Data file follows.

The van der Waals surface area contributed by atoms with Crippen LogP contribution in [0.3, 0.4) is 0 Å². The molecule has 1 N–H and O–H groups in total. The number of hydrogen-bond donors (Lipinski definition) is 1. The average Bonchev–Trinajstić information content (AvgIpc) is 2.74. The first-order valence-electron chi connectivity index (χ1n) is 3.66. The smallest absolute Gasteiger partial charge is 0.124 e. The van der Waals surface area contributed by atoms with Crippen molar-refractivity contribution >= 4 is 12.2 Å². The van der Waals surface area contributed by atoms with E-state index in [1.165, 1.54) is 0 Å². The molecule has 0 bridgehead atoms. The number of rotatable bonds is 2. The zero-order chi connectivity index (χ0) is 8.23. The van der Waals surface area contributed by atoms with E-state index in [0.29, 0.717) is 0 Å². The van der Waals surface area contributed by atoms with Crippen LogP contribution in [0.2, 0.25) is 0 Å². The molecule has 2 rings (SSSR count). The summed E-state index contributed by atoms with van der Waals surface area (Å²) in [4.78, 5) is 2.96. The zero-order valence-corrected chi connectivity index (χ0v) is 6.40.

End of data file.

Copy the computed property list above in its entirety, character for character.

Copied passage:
The van der Waals surface area contributed by atoms with Crippen LogP contribution in [0.3, 0.4) is 0 Å². The molecule has 1 N–H and O–H groups in total. The number of hydrogen-bond donors (Lipinski definition) is 1. The average Bonchev–Trinajstić information content (AvgIpc) is 2.74. The first-order valence-electron chi connectivity index (χ1n) is 3.66. The smallest absolute Gasteiger partial charge is 0.124 e. The van der Waals surface area contributed by atoms with Crippen molar-refractivity contribution >= 4 is 12.2 Å². The van der Waals surface area contributed by atoms with E-state index in [1.165, 1.54) is 0 Å². The molecule has 0 bridgehead atoms. The number of rotatable bonds is 2. The zero-order chi connectivity index (χ0) is 8.23. The van der Waals surface area contributed by atoms with E-state index in [0.29, 0.717) is 0 Å². The van der Waals surface area contributed by atoms with Crippen LogP contribution in [0.2, 0.25) is 0 Å². The molecule has 2 rings (SSSR count). The summed E-state index contributed by atoms with van der Waals surface area (Å²) in [4.78, 5) is 2.96. The zero-order valence-corrected chi connectivity index (χ0v) is 6.40.